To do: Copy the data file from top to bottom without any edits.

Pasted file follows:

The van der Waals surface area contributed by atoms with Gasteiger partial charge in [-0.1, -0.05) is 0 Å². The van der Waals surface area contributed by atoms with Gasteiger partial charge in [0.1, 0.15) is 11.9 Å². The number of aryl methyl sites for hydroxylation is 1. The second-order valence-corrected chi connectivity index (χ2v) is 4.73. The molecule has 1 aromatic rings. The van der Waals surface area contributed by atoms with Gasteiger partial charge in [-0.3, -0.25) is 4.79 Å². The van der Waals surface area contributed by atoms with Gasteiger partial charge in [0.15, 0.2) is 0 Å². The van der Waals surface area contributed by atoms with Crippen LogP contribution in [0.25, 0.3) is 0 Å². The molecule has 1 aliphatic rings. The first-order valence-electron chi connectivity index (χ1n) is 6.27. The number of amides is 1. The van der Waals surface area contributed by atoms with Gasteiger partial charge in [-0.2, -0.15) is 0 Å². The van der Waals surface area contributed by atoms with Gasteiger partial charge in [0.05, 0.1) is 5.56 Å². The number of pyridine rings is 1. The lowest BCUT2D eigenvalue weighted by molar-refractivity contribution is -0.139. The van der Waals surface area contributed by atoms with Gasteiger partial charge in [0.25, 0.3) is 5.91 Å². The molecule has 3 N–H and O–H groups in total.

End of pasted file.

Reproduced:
The van der Waals surface area contributed by atoms with Gasteiger partial charge in [-0.1, -0.05) is 0 Å². The van der Waals surface area contributed by atoms with Gasteiger partial charge in [0.1, 0.15) is 11.9 Å². The number of aryl methyl sites for hydroxylation is 1. The second-order valence-corrected chi connectivity index (χ2v) is 4.73. The molecule has 1 aromatic rings. The van der Waals surface area contributed by atoms with Gasteiger partial charge in [-0.3, -0.25) is 4.79 Å². The van der Waals surface area contributed by atoms with Gasteiger partial charge in [0.15, 0.2) is 0 Å². The van der Waals surface area contributed by atoms with Crippen LogP contribution in [0.25, 0.3) is 0 Å². The molecule has 1 aliphatic rings. The first-order valence-electron chi connectivity index (χ1n) is 6.27. The number of amides is 1. The van der Waals surface area contributed by atoms with Gasteiger partial charge in [-0.2, -0.15) is 0 Å². The van der Waals surface area contributed by atoms with Gasteiger partial charge in [0.05, 0.1) is 5.56 Å². The number of pyridine rings is 1. The lowest BCUT2D eigenvalue weighted by molar-refractivity contribution is -0.139. The van der Waals surface area contributed by atoms with Gasteiger partial charge in [0.25, 0.3) is 5.91 Å². The molecule has 3 N–H and O–H groups in total.